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Does the amount of physical exercise before arthroplasty influence the postoperative outcome?

Rottbøll Nielsen, P and Tønnesen, Hanne LU (2011) In Clinical Health Promotion 1(2). p.55-61
Abstract
Background:

Clinical studies have evaluated a correlation between preoperative walking capacity or function and outcome

after hip and knee joint replacement surgery with contradictory results. Our aim was to investigate the effect of preoperative

metabolic and/or aerobic exercise on surgical outcome, as well as to evaluate the effect of cumulated exercise by using a cutoff

value at 3.5 hours through a systematic review.



Methods:

The literature search was performed in Pubmed, Embase, and Cochrane Library databases. The inclusion criteria

were randomised controlled trials, full paper publications, describing the preoperative exercise program and reporting

... (More)
Background:

Clinical studies have evaluated a correlation between preoperative walking capacity or function and outcome

after hip and knee joint replacement surgery with contradictory results. Our aim was to investigate the effect of preoperative

metabolic and/or aerobic exercise on surgical outcome, as well as to evaluate the effect of cumulated exercise by using a cutoff

value at 3.5 hours through a systematic review.



Methods:

The literature search was performed in Pubmed, Embase, and Cochrane Library databases. The inclusion criteria

were randomised controlled trials, full paper publications, describing the preoperative exercise program and reporting

outcome data. Exclusion criteria were inadequate randomisation, and unclear interventions or outcomes. The final literature

analysis involved 12 studies. The review included meta-analyses on postoperative complications, specifically deep venous

thrombosis, and length of stay.



Results:

The trials included 616 patients in samples sizing from 20 to 131. The duration of follow-up ranged from 12 to 96

weeks. The preoperative period of training ranged from 4 to 8 weeks; the number and duration of individual sessions varied

from 9 to 56 and from 30 to 60 minutes, respectively. All trials reported one or more primary outcome. Meta-analyses were

possible for postoperative complications and lengths of stay. Neither development of deep venous thrombosis, odds ratio

0.48 (95% CI 0.18 to1.25) nor the total complication was significantly reduced, 1.08 (0.64 to 1.86). The result for length of stay was –0.22 (-0.86 to 0.42).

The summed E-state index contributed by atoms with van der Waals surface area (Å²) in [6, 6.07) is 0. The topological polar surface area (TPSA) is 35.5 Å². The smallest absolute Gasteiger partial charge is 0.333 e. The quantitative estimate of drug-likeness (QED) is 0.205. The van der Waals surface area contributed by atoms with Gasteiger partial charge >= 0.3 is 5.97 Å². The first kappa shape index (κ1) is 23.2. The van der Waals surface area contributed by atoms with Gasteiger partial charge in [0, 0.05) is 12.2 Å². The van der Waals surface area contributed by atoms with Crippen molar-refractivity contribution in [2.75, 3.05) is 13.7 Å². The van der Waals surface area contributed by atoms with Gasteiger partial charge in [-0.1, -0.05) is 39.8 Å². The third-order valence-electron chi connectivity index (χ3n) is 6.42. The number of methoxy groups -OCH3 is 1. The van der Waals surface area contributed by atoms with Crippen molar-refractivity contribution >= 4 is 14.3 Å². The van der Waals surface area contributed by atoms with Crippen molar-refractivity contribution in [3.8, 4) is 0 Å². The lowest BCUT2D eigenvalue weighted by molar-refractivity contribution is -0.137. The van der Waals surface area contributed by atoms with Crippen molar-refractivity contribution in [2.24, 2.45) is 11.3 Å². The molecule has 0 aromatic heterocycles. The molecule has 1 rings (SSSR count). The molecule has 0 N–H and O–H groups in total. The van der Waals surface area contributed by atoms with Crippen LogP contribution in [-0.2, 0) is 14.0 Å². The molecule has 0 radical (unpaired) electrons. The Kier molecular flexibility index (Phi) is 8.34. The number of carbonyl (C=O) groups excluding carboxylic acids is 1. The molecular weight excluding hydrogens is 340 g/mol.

Conclusion:

This review showed that preoperative exercise had no effect on the surgical outcome, neither overall nor for the

cut-off value of 3.5 hours per week. (Less)
Please use this url to cite or link to this publication:
author
organization
publishing date
type
Contribution to journal
publication status
published
subject
in
Clinical Health Promotion
volume
1
issue
2
pages
55 - 61
ISSN
2226-5864
language
English
LU publication?
yes
id
ee2a0298-ce7c-49f9-ac56-78e95410704a (old id 2364133)
alternative location
http://www.clinhp.org/index.php?option=com_content&view=article&id=11&Itemid=64
date added to LUP
2012-05-04 10:26:08
date last changed
2016-09-30 05:53:48
@misc{ee2a0298-ce7c-49f9-ac56-78e95410704a,
  abstract     = {Background:<br/><br>
Clinical studies have evaluated a correlation between preoperative walking capacity or function and outcome<br/><br>
after hip and knee joint replacement surgery with contradictory results. Our aim was to investigate the effect of preoperative<br/><br>
metabolic and/or aerobic exercise on surgical outcome, as well as to evaluate the effect of cumulated exercise by using a cutoff<br/><br>
value at 3.5 hours through a systematic review.<br/><br>
<br/><br>
Methods:<br/><br>
The literature search was performed in Pubmed, Embase, and Cochrane Library databases. The inclusion criteria<br/><br>
were randomised controlled trials, full paper publications, describing the preoperative exercise program and reporting<br/><br>
outcome data. Exclusion criteria were inadequate randomisation, and unclear interventions or outcomes. The final literature<br/><br>
analysis involved 12 studies. The review included meta-analyses on postoperative complications, specifically deep venous<br/><br>
thrombosis, and length of stay.<br/><br>
<br/><br>
Results:<br/><br>
The trials included 616 patients in samples sizing from 20 to 131. The duration of follow-up ranged from 12 to 96<br/><br>
weeks. The preoperative period of training ranged from 4 to 8 weeks; the number and duration of individual sessions varied<br/><br>
from 9 to 56 and from 30 to 60 minutes, respectively. All trials reported one or more primary outcome. Meta-analyses were<br/><br>
possible for postoperative complications and lengths of stay. Neither development of deep venous thrombosis, odds ratio<br/><br>
0.48 (95% CI 0.18 to1.25) nor the total complication was significantly reduced, 1.08 (0.64 to 1.86). The result for length of stay was –0.22 (-0.86 to 0.42).<br/><br>
<br/><br>
Conclusion:<br/><br>
This review showed that preoperative exercise had no effect on the surgical outcome, neither overall nor for the<br/><br>
cut-off value of 3.5 hours per week.},
  author       = {Rottbøll Nielsen, P and Tønnesen, Hanne},
  issn         = {2226-5864},
  language     = {eng},
  number       = {2},
  pages        = {55--61},
  series       = {Clinical Health Promotion},
  title        = {Does the amount of physical exercise before arthroplasty influence the postoperative outcome?},
  volume       = {1},
  year         = {2011},
}